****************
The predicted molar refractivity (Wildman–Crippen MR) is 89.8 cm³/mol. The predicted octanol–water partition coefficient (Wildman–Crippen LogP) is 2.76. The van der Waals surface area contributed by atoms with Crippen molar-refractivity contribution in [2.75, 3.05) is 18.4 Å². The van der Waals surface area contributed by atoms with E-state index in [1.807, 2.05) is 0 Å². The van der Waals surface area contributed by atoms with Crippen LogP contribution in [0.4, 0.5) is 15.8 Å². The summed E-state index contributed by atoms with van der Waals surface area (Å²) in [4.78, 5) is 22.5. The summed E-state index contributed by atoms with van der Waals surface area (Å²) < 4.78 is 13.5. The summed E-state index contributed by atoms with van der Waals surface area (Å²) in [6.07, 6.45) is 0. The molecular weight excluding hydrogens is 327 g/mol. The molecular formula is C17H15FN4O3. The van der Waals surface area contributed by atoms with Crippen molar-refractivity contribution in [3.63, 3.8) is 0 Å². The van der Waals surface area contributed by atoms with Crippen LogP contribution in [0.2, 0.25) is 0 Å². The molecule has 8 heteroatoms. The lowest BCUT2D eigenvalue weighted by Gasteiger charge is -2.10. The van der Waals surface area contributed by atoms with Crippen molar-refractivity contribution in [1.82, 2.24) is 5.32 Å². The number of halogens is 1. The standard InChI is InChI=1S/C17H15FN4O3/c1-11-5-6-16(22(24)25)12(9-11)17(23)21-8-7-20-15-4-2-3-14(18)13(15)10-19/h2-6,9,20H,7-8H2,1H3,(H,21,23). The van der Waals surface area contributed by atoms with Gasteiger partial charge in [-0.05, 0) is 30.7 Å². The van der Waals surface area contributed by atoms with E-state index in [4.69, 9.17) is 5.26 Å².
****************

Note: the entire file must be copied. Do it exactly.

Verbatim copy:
The predicted molar refractivity (Wildman–Crippen MR) is 89.8 cm³/mol. The predicted octanol–water partition coefficient (Wildman–Crippen LogP) is 2.76. The van der Waals surface area contributed by atoms with Crippen molar-refractivity contribution in [2.75, 3.05) is 18.4 Å². The van der Waals surface area contributed by atoms with E-state index in [1.807, 2.05) is 0 Å². The van der Waals surface area contributed by atoms with Crippen LogP contribution in [0.4, 0.5) is 15.8 Å². The summed E-state index contributed by atoms with van der Waals surface area (Å²) in [4.78, 5) is 22.5. The summed E-state index contributed by atoms with van der Waals surface area (Å²) < 4.78 is 13.5. The summed E-state index contributed by atoms with van der Waals surface area (Å²) in [6.07, 6.45) is 0. The molecular weight excluding hydrogens is 327 g/mol. The molecular formula is C17H15FN4O3. The van der Waals surface area contributed by atoms with Crippen molar-refractivity contribution in [3.63, 3.8) is 0 Å². The van der Waals surface area contributed by atoms with Crippen LogP contribution in [0.2, 0.25) is 0 Å². The molecule has 8 heteroatoms. The lowest BCUT2D eigenvalue weighted by Gasteiger charge is -2.10. The van der Waals surface area contributed by atoms with Crippen molar-refractivity contribution in [1.82, 2.24) is 5.32 Å². The number of halogens is 1. The standard InChI is InChI=1S/C17H15FN4O3/c1-11-5-6-16(22(24)25)12(9-11)17(23)21-8-7-20-15-4-2-3-14(18)13(15)10-19/h2-6,9,20H,7-8H2,1H3,(H,21,23). The van der Waals surface area contributed by atoms with Gasteiger partial charge in [-0.05, 0) is 30.7 Å². The van der Waals surface area contributed by atoms with E-state index in [4.69, 9.17) is 5.26 Å².